Stridalyzer Smart Insoles$99 7 of 10
It seems as though everything these days is becoming "smarter," and that even includes the insoles of your shoes.
The sensors in these lightweight, flexible insoles track your running form, stress points and consistency throughout your workout. The insoles connect to an app that provides real-time alerts to highlight stresses your body may be experiencing during a run.
The app also provides guidance based on your results, offering advice to strengthen certain muscles, improve your stride or correct inconsistent joint stress.
Note: We recommend making sure the insoles are fully charged before each run. Otherwise, you'll have a hard time connecting them to the app.
Stryd Power Meter$199 8 of 10
Tracking an athlete's power output has been a proven training method in cycling for years, and now Stryd has brought the concept to the running world.
Using power metrics allows you to pinpoint form errors or sources of wasted energy to become a more efficient runner. As compared to heart rate, power measurements are more effective as a training metric because they take into account environmental conditions and poor running form.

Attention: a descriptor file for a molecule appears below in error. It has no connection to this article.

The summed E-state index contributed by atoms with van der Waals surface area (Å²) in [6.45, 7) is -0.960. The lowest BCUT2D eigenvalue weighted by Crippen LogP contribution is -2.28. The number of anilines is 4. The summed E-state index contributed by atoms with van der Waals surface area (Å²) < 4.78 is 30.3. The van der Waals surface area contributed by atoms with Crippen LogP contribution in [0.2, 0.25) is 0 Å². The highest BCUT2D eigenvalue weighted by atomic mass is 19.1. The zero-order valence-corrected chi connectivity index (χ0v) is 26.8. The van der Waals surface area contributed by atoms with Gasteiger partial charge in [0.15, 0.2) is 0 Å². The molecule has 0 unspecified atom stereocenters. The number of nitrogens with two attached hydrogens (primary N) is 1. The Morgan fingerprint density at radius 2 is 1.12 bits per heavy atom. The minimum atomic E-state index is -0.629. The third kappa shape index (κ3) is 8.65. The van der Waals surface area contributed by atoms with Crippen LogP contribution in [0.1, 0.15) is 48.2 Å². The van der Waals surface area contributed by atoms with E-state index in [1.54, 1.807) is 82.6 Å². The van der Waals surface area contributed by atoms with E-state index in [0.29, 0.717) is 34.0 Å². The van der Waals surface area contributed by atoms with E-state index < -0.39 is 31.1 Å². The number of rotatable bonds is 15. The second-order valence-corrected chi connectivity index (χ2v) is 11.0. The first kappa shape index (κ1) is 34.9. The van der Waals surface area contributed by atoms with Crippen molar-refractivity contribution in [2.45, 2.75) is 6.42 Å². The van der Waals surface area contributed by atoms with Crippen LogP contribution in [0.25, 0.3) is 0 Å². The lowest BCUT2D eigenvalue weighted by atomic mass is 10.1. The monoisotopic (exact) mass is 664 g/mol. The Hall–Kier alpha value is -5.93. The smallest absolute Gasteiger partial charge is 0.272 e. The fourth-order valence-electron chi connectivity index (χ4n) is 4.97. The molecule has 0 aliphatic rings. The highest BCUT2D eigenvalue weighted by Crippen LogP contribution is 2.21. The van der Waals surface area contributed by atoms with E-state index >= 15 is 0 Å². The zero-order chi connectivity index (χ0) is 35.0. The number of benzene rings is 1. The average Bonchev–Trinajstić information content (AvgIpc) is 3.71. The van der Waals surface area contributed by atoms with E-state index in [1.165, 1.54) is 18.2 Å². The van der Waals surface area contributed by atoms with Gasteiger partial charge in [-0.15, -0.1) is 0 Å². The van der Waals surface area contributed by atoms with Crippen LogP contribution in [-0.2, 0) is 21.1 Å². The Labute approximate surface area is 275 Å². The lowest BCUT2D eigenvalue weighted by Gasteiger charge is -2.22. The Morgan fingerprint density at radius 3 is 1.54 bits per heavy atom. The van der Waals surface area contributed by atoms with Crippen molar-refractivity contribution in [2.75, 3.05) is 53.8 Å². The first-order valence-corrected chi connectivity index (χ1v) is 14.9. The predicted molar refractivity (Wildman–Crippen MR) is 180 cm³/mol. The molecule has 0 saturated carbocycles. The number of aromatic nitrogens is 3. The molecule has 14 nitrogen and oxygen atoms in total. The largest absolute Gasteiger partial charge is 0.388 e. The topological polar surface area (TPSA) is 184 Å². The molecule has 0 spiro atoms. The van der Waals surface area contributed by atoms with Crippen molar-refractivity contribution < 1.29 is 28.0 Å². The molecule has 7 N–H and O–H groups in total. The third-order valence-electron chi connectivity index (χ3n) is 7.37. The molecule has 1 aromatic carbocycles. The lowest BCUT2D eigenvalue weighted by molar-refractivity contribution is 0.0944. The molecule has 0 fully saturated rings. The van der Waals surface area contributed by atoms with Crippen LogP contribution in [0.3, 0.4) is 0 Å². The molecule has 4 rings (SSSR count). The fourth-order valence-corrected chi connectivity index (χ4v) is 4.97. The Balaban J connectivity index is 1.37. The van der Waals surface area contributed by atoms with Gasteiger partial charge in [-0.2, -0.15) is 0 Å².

The Stryd lightweight sensor attaches to a heart rate monitor strap and connects with most brands of running watches. During your training, the sensor tracks your body's power output, displaying the metric in watts. This number is shown in real-time on your watch or training app, and workout stats are synced with the Stryd platform where you can compare your runs to previous workouts.
Polar A360 Fitness Tracker$199.95 9 of 10
Sometimes, you don't want to wear a giant running watch on your wrist all day. The Polar A360 solves this problem, and it's a great way to track your daily fitness levels while not running.
This sleek device—which comes in five colors—tracks steps, distance covered and calories burned, while providing an on-demand heart rate taken from the wrist. It has eight training modes, so it can be worn during a variety of exercises (including swimming—it's waterproof!), but is understated enough to be worn during the day as a general fitness tracker.